Over the past weekend, the Wall Street Journal reported that the North Carolina legislature had voted to end the state’s film incentive program. Lawmakers were quoted expressing a desire to cut one of the oldest and most successful film programs in the country and instead provide incentives for other industries in North Carolina. The Motion Picture Association of America has warned the state that it will lose thousands of jobs and hundreds of millions in spending on film productions. The state’s Commerce Secretary is lobbying legislative leaders to keep a portion of the program intact, to no avail.
Our concern is that some members of the Pennsylvania film and television industry may have become complacent over the last several years because of our success in Harrisburg. In 2009, the PA Film Tax Credit was threatened with extinction. It was regarded as a pet project of the Governor and welfare for Hollywood. Through hard work, the PA Film Industry Association reversed these negative mindsets. The tax credit program is now viewed by members of the legislature from both parties as an effective economic development tool that is providing jobs and support for Pennsylvania’s small business community. The debate this spring was not about whether to have a film tax credit program, but how to make it more effective. Some leaders felt that the program should be uncapped to realize its full potential for economic growth. All of the change in attitude toward the film program occurred during very difficult budget years for the Commonwealth; despite the reduction of many other programs statewide, the current film incentive program remained intact. Early reports on revenue for this fiscal year suggest that the Commonwealth’s economy is still struggling-our work is not done in Pennsylvania.
As a result of PaFIA’s work over the last several years, thousands of communications have occurred between members of the film industry and legislators. Regular meetings have occurred between PaFIA’s officers and the Governor’s office as well as the Department of Community and Economic Development. This work is consuming, tedious and difficult but it has certainly paid off. The big difference between the film programs in North Carolina and Pennsylvania is PaFIA. North Carolina does not have a strong organization that speaks on behalf of companies and residents in the state who depend on the film and television industry for their livelihood. There is no voice of the industry speaking to North Carolina legislators about the industry’s jobs and the citizens who hold them.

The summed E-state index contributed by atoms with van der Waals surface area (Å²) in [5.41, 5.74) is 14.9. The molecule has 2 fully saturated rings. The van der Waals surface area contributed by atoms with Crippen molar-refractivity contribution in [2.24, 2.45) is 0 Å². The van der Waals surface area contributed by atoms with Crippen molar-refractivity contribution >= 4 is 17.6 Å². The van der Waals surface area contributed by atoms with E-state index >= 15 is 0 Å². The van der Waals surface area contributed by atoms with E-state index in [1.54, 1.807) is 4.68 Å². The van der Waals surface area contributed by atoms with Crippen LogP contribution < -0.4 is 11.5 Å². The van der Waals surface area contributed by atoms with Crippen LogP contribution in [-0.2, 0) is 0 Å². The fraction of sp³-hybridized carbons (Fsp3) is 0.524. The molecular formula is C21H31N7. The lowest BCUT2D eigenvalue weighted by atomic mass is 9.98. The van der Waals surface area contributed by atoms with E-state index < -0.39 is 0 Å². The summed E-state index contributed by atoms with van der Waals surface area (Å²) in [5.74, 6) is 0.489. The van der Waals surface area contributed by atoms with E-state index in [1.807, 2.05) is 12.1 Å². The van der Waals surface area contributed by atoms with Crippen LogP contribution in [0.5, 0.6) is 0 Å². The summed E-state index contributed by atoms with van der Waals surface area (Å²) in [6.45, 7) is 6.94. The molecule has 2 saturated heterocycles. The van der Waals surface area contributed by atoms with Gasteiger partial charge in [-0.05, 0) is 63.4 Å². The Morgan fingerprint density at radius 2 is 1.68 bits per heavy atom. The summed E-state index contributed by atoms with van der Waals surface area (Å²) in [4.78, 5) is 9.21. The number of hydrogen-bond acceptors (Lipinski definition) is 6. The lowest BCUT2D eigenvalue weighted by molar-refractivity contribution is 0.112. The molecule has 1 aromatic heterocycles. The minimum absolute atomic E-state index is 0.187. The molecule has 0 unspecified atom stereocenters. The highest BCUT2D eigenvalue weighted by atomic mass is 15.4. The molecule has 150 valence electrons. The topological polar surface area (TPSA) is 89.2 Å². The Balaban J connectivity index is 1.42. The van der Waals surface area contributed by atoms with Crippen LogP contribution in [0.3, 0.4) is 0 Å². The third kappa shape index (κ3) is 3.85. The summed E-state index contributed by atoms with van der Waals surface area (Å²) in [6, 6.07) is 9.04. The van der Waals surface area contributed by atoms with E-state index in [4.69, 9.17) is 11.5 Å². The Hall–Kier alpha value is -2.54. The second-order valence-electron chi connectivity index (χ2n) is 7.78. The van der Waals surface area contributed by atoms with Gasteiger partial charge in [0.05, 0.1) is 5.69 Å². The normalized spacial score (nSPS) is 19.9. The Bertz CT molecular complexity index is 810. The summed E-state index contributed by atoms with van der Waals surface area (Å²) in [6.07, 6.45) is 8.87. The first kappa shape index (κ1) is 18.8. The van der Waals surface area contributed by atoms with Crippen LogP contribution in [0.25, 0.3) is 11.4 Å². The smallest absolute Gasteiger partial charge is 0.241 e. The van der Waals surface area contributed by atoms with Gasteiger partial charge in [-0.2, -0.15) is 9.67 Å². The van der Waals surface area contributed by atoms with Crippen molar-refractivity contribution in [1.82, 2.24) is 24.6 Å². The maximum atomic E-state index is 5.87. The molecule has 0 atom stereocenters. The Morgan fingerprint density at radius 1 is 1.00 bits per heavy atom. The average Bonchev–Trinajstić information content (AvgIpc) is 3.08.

Opponents of our program in Pennsylvania are currently being held at bay in Harrisburg. The intensity of PaFIA’s campaign cannot lag or else our investment in the film tax credit program could come under the same threat that the North Carolina film and television Industry now faces. In order to meet our common goal of improving and expanding the tax credit program, the administration must continue to hear from PaFIA members whose daily lives are positively impacted by it. We have seen many successes, but there is no time to rest. Support for PaFIA has never been more critical. If you are not a member, join. We need your support now more than ever.
The Pennsylvania Film Industry Association Board of Directors: David Haddad, Ray Carballada, Diane Heery, Kevin McQuillan, Dave Bowers, David Raynor, Chelsea Danley, Brian Hartman, John Horell, Jeannee Josefczyk, Mike McCann, Helen McNutt, Nancy Moser, Missy Moyer, John Rusk, Katie Scott, Andrew Sliben, Heather Tassoni, Paul Williams, Justin Wineburgh
Pennsylvania Film Industry Association (PAFIA)461 Cochran Road, Box 246Pittsburgh, PA 15228(717) 833-4561 firstname.lastname@example.org